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Bridge to Terabithia review

Bridge to Terabithia by Katherine Paterson

HarperCollins, 1977. 978-0-690-04635-9

Reason for challenge/ban: Occult/Satanism, offensive language

Synopsis: Jess Aarons wants to be the fastest runner in the fifth grade, maybe even the whole school. He’s practiced and practiced all summer and can’t wait for school to begin so he can run in the races. On the first day of school, Jess is paired up with new girl Leslie Burke, who has moved into the farmhouse not far from Jess, to race. She beats him and all the other boys in the class, and running no longer becomes fun. Jess and Leslie gradually warm up to each other after Jess saves her from school bully Janice Avery on the bus ride home. While exploring the woods near the farm, the two find a rope hanging from a crab apple tree used to swing across the river. Jess and Leslie then create the magical world of Terabithia, where they are the king and queen. Then, Jess’s world is shattered by tragedy and Leslie’s friendship and love might be the only thing that holds him together.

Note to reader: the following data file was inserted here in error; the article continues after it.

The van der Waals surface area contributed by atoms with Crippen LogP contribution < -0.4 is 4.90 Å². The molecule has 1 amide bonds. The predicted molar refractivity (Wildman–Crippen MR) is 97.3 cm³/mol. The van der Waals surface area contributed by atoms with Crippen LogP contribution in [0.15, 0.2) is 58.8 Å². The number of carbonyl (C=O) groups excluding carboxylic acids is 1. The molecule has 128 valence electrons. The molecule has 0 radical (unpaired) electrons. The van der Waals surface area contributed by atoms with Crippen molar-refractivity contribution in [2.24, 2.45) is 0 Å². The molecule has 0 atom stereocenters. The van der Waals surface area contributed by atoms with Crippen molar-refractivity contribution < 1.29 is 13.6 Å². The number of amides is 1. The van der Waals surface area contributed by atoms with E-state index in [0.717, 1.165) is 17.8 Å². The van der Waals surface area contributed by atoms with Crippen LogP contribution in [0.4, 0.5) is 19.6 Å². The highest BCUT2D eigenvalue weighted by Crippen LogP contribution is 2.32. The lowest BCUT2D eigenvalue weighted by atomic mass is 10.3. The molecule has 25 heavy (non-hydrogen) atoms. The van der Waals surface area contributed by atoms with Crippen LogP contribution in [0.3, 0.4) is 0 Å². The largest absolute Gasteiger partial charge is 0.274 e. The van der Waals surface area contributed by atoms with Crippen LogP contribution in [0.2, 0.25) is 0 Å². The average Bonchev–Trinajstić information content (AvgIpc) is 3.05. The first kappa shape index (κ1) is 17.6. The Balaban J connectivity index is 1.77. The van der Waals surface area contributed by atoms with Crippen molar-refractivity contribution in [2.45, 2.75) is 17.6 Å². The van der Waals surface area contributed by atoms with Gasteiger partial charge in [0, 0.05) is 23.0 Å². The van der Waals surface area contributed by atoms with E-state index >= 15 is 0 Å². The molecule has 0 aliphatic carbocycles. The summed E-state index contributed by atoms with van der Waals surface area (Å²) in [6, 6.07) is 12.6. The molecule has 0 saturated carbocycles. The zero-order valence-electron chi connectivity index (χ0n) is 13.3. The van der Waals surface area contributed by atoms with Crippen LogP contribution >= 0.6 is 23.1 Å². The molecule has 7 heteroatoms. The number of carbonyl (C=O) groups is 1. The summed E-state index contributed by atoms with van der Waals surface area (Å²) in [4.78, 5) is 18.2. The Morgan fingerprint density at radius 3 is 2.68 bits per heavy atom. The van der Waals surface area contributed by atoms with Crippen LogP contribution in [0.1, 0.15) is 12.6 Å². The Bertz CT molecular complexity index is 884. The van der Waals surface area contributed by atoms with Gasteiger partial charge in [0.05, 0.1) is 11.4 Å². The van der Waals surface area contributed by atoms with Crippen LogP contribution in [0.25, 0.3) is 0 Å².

Why I picked it up: It was a book for a cereal box book report I did when I was in sixth grade.

Why I finished it: This book is reflective of the friendships created by people who seem to have nothing in common. The fact that the friendship is a platonic relationship between a boy and a girl at an age where the two start to notice each other is what allows the story to connect with the reader. Every reader can remember their first best friend in school and how that relationship shaped them and the gift of strength and courage that comes from having someone you know will stick by you in all things in all circumstances. It is a story about the power of imagination and the certain magic of everyday things that create an escape from school and family. It makes us realize that even the simplest things are not simple, that people are not who they first appear to be, and that love comes in all forms. Jess and Leslie’s friendship helps them grow in a sense of self-reliance and interdependence that makes them able to deal with whatever comes their way. It’s a moving portrait of what it is like to grow up, to learn, and to remember the little things that make life so precious.

Other related materials: Bridge to Terabithia (movie); Maniac Magee by Jerry Spinelli; Stargirl by Jerry Spinelli; Love, Stargirl by Jerry Spinelli; The Whipping Boy by Sid Fleischman; The Great Gilly Hopkins by Katherine Paterson; M.C. Higgins, The Great by Virginia Hamilton; Harriet the Spy by Louise Fitzhugh; Sarah, Plain and Tall by Patricia McLachlan; The Indian in the Cupboard by Lynne Reed Banks; Walk Two Moons by Sharon Creech; Ruby Holler by Sharon Creech; A Year Down Yonder by Richard Peck; The Misfits by James Howe; When You Reach Me by Rebecca Stead; Cosmic by Frank Cottrell Boyce